ADELAIDE, Australia — The origin of the coronavirus pandemic is a mystery scientists (and the public) are still trying to solve. Now, a revealing new study has uncovered concerning details about this virus’s makeup. While many believe COVID-19 first spread from animals to humans, new evidence shows the virus has been “well adapted to infect humans” from the start.
Scientists in Australia say they examined a computer model of SARS-CoV-2, the virus causing COVID-19, and compared how it infects humans and a collection of 12 domestic and exotic animals. These species include cats, dogs, cows, pigs, and some of the suspected origins of the pandemic — bats and pangolins.
Their study finds SARS-CoV-2 is actually more adapted to binding with and infecting human cells rather than bat or pangolin cells. More specifically, scientists already know that SARS-CoV-2 uses its “spike” protein to attach itself to the ACE2 receptor gene on the surface of cells; hijacking them to produce more of the virus. The new study shows the virus forms its tightest bonds with human cells, not animal cells.
Scientists explain that if the virus had come from one of these animals, they would expect to see SARS-CoV-2 form tighter bonds with their cells — not humans. The revelation is now raising even more questions and doubts about the theory COVID-19 originated in animals before spreading to humans.
“Humans showed the strongest spike binding, consistent with the high susceptibility to the virus, but very surprising if an animal was the initial source of the infection in humans,” says La Trobe University Professor David Winkler in a media release.
Is COVID-19 origin from animals?
The other is that the virus passed from bats to another species scientists haven’t identified yet and then spread to humans. Study authors note their new findings appear to rule out COVID spreading directly from bats to humans. They add that SARS-CoV-2 doesn’t actually attach itself to bat cells well at all.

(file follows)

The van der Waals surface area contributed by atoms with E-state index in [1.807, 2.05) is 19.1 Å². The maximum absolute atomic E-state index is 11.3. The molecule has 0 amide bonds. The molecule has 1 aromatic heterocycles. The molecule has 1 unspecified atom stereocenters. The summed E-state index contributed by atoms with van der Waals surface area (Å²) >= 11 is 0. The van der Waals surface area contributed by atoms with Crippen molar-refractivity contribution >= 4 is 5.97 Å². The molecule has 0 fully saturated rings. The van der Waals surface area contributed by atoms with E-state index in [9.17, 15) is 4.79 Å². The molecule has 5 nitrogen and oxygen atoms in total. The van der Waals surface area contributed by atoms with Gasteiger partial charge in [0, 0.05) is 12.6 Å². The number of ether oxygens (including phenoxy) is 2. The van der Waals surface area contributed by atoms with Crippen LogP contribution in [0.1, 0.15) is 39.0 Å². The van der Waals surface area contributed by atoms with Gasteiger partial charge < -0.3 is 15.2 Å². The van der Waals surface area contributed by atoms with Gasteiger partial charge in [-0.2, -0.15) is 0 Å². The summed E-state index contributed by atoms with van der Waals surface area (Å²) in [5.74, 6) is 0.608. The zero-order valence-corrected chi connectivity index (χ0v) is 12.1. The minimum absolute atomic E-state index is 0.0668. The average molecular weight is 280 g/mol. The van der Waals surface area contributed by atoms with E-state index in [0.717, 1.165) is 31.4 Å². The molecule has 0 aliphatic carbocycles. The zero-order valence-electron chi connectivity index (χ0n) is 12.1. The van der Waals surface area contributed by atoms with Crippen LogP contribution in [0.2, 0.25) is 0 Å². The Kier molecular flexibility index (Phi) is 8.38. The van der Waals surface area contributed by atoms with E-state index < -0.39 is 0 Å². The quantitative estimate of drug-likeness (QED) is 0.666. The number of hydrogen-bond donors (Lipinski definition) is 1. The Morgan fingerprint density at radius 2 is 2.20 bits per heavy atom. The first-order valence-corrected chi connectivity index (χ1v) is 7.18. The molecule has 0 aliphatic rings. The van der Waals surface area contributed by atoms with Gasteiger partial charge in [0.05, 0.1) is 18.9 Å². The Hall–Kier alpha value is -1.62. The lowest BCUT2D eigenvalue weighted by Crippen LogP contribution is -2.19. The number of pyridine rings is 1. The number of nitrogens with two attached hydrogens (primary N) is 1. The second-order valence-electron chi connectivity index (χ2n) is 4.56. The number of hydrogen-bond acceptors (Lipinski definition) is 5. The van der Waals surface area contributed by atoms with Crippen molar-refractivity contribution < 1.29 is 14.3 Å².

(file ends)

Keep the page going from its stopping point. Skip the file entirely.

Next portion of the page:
“The computer modelling found the virus’s ability to bind to the bat ACE2 protein was poor relative to its ability to bind human cells. This argues against the virus being transmitted directly from bats to humans. Hence, if the virus has a natural source, it could only have come to humans via an intermediary species which has yet to be found,” explains Flinders University Professor Nikolai Petrovsky.
Could pangolins be the missing link?
One species of interest to scientists tracking down the origins of COVID is the pangolin. These rare ant-eaters live in South-East Asia and humans have occasionally used them as either food or medicine. The study shows SARS-CoV-2 binds tighter to the cells of pangolins than other animals, including bats, monkeys, and snakes.
“While it was incorrectly suggested early in the pandemic by some scientists that they had found SARS-CoV-2 in pangolins, this was due to a misunderstanding and this claim was rapidly retracted as the pangolin coronavirus they described had less than 90% genetic similarity to SARS-CoV-2 and hence could not be its ancestor,” Prof. Petrovsky says.
However, new findings reveal this different form of coronavirus still has an almost identical spike protein that binds to ACE2. If pangolins are the key, researchers say they still can’t rule out whether these changes happened naturally — or if someone made these changes in a lab.
“This sharing of the almost identical spike protein almost certainly explains why SARS-CoV-2 binds so well to pangolin ACE2. Pangolin and SARS-CoV-2 spike proteins may have evolved similarities through a process of convergent evolution, genetic recombination between viruses, or through genetic engineering, with no current way to distinguish between these possibilities,” Prof. Petrovsky reports. “Overall, putting aside the intriguing pangolin ACE2 results, our study showed that the COVID-19 virus was very well adapted to infect humans.”
“We also deduced that some domesticated animals like cats, dogs and cows are likely to be susceptible to SARS-CoV-2 infection too,” Prof. Winkler adds.
The findings appear in the journal Scientific Reports.